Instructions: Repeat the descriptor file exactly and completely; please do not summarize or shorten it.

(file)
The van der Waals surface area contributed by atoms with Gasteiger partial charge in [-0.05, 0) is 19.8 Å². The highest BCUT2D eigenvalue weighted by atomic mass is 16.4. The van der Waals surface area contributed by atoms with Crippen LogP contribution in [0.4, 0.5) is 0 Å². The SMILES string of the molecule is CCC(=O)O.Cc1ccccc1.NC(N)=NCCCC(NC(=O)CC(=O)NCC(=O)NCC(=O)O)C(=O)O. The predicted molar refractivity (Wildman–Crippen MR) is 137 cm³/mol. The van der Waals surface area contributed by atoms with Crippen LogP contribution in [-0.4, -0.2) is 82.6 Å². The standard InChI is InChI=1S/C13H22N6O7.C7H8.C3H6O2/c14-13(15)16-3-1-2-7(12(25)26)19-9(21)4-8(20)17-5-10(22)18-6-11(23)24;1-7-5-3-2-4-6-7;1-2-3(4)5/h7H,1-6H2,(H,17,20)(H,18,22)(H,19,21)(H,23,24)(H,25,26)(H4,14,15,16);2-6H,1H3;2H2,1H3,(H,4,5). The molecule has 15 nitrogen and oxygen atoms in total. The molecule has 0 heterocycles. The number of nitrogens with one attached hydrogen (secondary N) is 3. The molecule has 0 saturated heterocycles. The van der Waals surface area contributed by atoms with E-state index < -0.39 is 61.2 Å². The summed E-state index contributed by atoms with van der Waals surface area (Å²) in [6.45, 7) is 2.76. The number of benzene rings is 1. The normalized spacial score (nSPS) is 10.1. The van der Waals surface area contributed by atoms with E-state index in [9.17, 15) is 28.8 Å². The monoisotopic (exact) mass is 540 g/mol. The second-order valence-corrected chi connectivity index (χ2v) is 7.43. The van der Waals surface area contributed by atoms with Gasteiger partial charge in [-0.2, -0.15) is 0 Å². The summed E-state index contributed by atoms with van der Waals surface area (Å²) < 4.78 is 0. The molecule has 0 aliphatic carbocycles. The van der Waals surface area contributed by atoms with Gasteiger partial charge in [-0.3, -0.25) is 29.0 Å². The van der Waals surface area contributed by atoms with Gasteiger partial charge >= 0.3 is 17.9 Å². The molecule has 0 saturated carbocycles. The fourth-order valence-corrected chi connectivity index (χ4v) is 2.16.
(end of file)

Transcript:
The van der Waals surface area contributed by atoms with Gasteiger partial charge in [-0.05, 0) is 19.8 Å². The highest BCUT2D eigenvalue weighted by atomic mass is 16.4. The van der Waals surface area contributed by atoms with Crippen LogP contribution in [0.4, 0.5) is 0 Å². The SMILES string of the molecule is CCC(=O)O.Cc1ccccc1.NC(N)=NCCCC(NC(=O)CC(=O)NCC(=O)NCC(=O)O)C(=O)O. The predicted molar refractivity (Wildman–Crippen MR) is 137 cm³/mol. The van der Waals surface area contributed by atoms with Crippen LogP contribution in [-0.4, -0.2) is 82.6 Å². The standard InChI is InChI=1S/C13H22N6O7.C7H8.C3H6O2/c14-13(15)16-3-1-2-7(12(25)26)19-9(21)4-8(20)17-5-10(22)18-6-11(23)24;1-7-5-3-2-4-6-7;1-2-3(4)5/h7H,1-6H2,(H,17,20)(H,18,22)(H,19,21)(H,23,24)(H,25,26)(H4,14,15,16);2-6H,1H3;2H2,1H3,(H,4,5). The molecule has 15 nitrogen and oxygen atoms in total. The molecule has 0 heterocycles. The number of nitrogens with one attached hydrogen (secondary N) is 3. The molecule has 0 saturated heterocycles. The van der Waals surface area contributed by atoms with E-state index < -0.39 is 61.2 Å². The summed E-state index contributed by atoms with van der Waals surface area (Å²) in [6.45, 7) is 2.76. The number of benzene rings is 1. The normalized spacial score (nSPS) is 10.1. The van der Waals surface area contributed by atoms with E-state index in [9.17, 15) is 28.8 Å². The monoisotopic (exact) mass is 540 g/mol. The second-order valence-corrected chi connectivity index (χ2v) is 7.43. The van der Waals surface area contributed by atoms with Gasteiger partial charge in [-0.2, -0.15) is 0 Å². The summed E-state index contributed by atoms with van der Waals surface area (Å²) < 4.78 is 0. The molecule has 0 aliphatic carbocycles. The van der Waals surface area contributed by atoms with Gasteiger partial charge in [-0.3, -0.25) is 29.0 Å². The van der Waals surface area contributed by atoms with Gasteiger partial charge >= 0.3 is 17.9 Å². The molecule has 0 saturated carbocycles. The fourth-order valence-corrected chi connectivity index (χ4v) is 2.16.